From dance workshops and photography exhibitions to engaging dialogues centred on human migration, art, leadership and the facets of climate change, the inaugural Borderless Citizen Project, a three-day conference, attracted participants from far and wide. With a deep understanding of the need to sustain conversations on social, cultural and environmental reforms, the Borderless Citizen Project, which is an initiative of the British Council Canada and Harbourfront Centre, in association with the Munk School of Global Affairs & Public Policy, explored global migration through the lens of culture, leadership and public policy.
Beginning 18 November through 20 November 2019, the Borderless Citizen Project featured series of workshops, panel discussions and keynote addresses from influential and international leaders. Senator Ratna Omidvar, an independent Senator for Canada and Fiona Salzen, Board Trustee of the British Council, both served as co-chairs and Omidvar closed the three-day event with an impactful panel on solutions to global citizenship.
The conference opened with a keynote address from Prof. Eyal Weizman, founding director and principal investigator of Forensic Architecture, who received a standing ovation from the audience following his address. Weizman, an author of over 15 books and a revered scholar, enthralled the audience with his unique insight to using architectural techniques and technologies to investigate cases of state violence and human rights violations.
More standout professionals took to the stage to lead discussions on varying topics that corresponded with the event’s theme; some panellists also shared their own personal stories of witnessing or overcoming hurdles to migration, which struck a chord with the audience. The ambience in the hall was relaxed, conversational and transformative; gauging from the smiles, nods and sighs that greeted the panellists’ responses to questions from the audience, it was quite evident that the audience’ thirst for knowledge had been assuaged.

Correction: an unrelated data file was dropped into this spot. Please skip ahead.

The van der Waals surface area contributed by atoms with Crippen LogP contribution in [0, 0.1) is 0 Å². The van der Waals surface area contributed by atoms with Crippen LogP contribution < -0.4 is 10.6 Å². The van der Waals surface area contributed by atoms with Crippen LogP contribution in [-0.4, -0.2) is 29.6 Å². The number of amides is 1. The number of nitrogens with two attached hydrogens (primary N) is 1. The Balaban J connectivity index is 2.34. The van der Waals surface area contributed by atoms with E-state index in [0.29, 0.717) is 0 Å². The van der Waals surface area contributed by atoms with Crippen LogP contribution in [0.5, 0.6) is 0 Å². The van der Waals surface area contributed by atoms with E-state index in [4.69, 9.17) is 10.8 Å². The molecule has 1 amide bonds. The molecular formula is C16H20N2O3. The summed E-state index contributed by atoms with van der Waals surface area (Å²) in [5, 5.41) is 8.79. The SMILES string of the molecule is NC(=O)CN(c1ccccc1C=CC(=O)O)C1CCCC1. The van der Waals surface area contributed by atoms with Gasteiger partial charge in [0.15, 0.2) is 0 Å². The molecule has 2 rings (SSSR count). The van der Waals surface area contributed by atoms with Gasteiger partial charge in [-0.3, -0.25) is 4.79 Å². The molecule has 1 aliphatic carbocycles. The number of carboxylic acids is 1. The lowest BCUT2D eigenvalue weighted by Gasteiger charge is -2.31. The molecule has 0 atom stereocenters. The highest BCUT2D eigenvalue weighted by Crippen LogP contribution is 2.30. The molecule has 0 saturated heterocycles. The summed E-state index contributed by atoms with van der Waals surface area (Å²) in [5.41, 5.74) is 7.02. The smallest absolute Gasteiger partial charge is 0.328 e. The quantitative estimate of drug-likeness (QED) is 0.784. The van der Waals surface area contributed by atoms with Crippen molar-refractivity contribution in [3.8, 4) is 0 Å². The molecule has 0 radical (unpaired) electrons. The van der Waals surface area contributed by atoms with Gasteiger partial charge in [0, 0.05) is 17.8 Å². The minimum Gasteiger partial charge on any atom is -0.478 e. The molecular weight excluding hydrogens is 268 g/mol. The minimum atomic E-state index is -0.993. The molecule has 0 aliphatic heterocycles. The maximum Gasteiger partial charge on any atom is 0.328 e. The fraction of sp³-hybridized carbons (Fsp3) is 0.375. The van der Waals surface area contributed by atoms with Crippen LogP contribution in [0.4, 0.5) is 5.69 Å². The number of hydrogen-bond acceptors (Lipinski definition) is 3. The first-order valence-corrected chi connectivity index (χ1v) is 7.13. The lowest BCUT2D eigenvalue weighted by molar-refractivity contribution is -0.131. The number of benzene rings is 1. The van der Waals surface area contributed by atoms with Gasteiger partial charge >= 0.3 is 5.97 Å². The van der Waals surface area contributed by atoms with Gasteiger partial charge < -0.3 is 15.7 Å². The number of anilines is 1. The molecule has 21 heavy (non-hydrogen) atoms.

“This is a very important conference for me because I am in a migration class. My biggest takeaway from this conference is that we cannot live excluding ourselves from those who have come through our borders; we have to integrate,” said Nyanquoi Suah, Attendee and Graduate Student at the Munk School of Global Affairs and Public Policy.
Clayton Thomas-Müller, an activist and panellist at the Borderless Citizen Project believes the audience was motivated. With a focus on capturing conflict and natural disasters around the world, Thomas-Müller addressed disconcerting downsides of global climate change in his panel-led discussion on Migrant Justice and Indigenous Self-determination.
“When we think about climate change and the fact that we have to completely transition off of fossil fuels, it’s pretty daunting and scary but we should instead, look at it as an opportunity to rebuild an economic paradigm that is rooted and enshrined in dignity and justice for all,” said Thomas-Müeller.
Lua Shayenne, a renowned Artistic Director and Choreographer, expressed delight with the outcome of her dance workshop, where she led participants in percussive movements at the Borderless Citizen Project. Shayenne, however, is curious in knowing what the next course of action will entail.
“The question I ask myself is how can the symposium activate social change aside from being a one-off event with talks and workshops,” said Shayenne.
"If we do everything within our power to advance inclusion, diversity and equality, then we have succeeded" — Mariya Afzal.
Mariya Afzal, Country Director, British Council in Canada believes providing a platform for engaging discussions on topical issues can help change the narrative.
“The overarching goal of the Borderless Citizen Project is to change the narrative, to allow the audience to think, reflect and apply the knowledge learned here to stimulate change. We don’t claim to have all the answers and I don’t believe anyone does, but if we do everything within our power to advance inclusion, diversity and equality, then we have succeeded,” Afzal stated.
While it might be far-fetched to hope that the Borderless Citizen Project on its own, can end global issues and complexities revolving around migration and climate change, it is a step in the right direction. Sustaining conversations of this nature will help shape the way we talk and think about global issues.